Osman also devotes much effort to validating the Arab interpretation of Resolution 242, namely, that Israel must withdraw from all the territory it occupied after the 1967 war. Osman’s points on this subject are entirely academic. No U.S. administration has ever accepted that interpretation of the resolution. The American and British drafters of it regarded the English-language text as the definitive version, and they took pains to ensure that it supported their preferred outcome—a withdrawal of Israeli forces from only some of the occupied territories, and only after Israel’s neighbors recognized its new borders. The American architects saw “land for peace” as a way of compelling Israel’s enemies to compromise. President Richard Nixon and his adviser Henry Kissinger developed “land for peace” into a coherent doctrine, but President Jimmy Carter subsequently turned it on its head, fashioning it into a tool for forcing concessions from Israel rather than from its neighbors.
The Oslo accords used Carter’s approach as a template. But Oslo was born at a unique point in time—the end of the Cold War and the collapse of the Soviet Union—when the laws of power politics seemed suspended and miracles seemed possible. No one would claim that we are living in such a moment now. Nevertheless, what became known as the Clinton Parameters continued to drive American policy until the advent of the Trump administration.
Osman is right that power dynamics change, but in the last 25 years in the Middle East, they have changed mostly for the worse. Washington has seen the rise of Iran, the disintegration of Arab states, the advent of jihadism, the reemergence of Russia as a spoiler, and the deterioration of U.S.-Turkish relations. In the face of these troubling developments, the United States has become increasingly ambivalent about its leadership role in the region.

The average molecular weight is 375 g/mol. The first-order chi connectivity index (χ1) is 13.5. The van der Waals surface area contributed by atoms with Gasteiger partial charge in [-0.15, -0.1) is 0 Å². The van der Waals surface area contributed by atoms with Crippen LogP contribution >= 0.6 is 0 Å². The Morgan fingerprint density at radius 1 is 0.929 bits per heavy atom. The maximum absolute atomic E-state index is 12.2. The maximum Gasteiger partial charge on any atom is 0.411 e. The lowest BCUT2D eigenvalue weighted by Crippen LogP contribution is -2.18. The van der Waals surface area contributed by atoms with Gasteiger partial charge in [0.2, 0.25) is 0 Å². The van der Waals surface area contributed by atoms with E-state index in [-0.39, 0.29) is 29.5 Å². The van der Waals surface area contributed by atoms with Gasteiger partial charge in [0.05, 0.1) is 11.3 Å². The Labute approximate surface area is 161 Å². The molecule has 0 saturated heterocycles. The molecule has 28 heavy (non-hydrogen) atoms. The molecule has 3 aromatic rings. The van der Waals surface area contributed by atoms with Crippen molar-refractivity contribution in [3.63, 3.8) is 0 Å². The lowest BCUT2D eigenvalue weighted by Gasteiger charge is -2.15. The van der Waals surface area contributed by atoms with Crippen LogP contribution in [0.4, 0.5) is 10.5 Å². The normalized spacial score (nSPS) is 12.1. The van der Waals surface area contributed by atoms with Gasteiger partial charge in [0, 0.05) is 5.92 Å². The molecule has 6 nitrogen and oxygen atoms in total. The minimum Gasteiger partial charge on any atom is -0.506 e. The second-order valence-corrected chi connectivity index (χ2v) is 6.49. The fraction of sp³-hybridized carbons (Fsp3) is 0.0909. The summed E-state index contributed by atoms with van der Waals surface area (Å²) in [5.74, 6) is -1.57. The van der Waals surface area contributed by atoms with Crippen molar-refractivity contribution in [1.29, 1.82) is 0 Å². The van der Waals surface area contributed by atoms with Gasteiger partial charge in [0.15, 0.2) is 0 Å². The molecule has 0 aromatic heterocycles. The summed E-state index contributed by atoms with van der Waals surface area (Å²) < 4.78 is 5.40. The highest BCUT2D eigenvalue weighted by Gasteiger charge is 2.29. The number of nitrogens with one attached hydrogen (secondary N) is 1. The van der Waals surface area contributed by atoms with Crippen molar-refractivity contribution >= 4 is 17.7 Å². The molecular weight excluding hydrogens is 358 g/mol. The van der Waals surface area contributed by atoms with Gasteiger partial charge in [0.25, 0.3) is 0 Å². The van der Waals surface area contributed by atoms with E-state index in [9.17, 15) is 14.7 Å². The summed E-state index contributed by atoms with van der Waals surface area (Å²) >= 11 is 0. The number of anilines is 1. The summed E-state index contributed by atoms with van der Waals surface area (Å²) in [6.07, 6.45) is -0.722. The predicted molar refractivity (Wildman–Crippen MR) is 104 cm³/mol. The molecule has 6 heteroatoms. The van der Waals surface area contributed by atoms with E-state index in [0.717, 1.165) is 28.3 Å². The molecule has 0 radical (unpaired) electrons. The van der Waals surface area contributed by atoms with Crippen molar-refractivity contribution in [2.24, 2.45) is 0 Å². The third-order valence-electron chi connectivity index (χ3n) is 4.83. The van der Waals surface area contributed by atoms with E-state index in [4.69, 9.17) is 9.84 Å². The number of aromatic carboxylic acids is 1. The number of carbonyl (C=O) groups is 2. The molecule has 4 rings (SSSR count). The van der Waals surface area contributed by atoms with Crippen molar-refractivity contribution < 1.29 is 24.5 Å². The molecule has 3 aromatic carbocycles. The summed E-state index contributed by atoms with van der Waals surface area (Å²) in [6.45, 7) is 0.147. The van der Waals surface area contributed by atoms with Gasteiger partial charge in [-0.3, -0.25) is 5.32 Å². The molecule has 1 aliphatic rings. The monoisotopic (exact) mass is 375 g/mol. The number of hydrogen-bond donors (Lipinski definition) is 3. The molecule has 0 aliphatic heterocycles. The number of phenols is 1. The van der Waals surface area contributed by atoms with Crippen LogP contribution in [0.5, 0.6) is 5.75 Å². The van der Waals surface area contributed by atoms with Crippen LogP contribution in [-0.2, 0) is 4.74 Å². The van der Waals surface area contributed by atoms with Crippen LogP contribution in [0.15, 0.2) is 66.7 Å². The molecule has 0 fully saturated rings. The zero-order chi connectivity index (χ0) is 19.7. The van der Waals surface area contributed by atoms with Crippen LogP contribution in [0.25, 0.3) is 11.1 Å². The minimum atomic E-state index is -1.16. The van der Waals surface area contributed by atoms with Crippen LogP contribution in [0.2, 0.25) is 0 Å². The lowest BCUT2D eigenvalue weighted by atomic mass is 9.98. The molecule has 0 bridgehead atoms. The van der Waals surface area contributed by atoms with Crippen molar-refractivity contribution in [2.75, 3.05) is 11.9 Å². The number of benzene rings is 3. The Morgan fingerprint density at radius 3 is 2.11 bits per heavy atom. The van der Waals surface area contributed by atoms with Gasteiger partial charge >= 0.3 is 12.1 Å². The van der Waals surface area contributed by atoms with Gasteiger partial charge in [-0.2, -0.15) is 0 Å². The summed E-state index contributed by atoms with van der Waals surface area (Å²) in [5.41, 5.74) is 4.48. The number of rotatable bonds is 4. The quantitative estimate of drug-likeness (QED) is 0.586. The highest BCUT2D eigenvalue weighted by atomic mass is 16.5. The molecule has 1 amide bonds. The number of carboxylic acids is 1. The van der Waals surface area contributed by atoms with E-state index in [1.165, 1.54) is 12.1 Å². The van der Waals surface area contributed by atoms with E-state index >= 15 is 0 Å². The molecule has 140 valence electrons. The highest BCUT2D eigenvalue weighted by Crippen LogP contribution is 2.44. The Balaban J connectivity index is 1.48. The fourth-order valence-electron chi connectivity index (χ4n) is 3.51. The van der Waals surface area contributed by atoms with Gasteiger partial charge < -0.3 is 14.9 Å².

But not all changes have been negative. Israel has emerged as an economic powerhouse, especially in its high-tech sector, and it has developed an unprecedented closeness with the Gulf states. More than ever before, Washington’s interests lie in building Israeli power to shore up the battered U.S. regional security structure, not in tearing it down in the pursuit of a peace fantasy.
In this context, it is the responsibility of Palestinian leaders, whose politics remain riddled with irredentism, to prove that their nationalism can promote international peace and stability. Trump’s plan reflects this new reality. It returns to the original understanding of “land for peace” and to the Nixonian idea of how to fashion a successful Middle East strategy. If they desire American partnership and assistance, the onus is once again on Israel’s rivals to demonstrate that their aspirations serve the United States’ interests.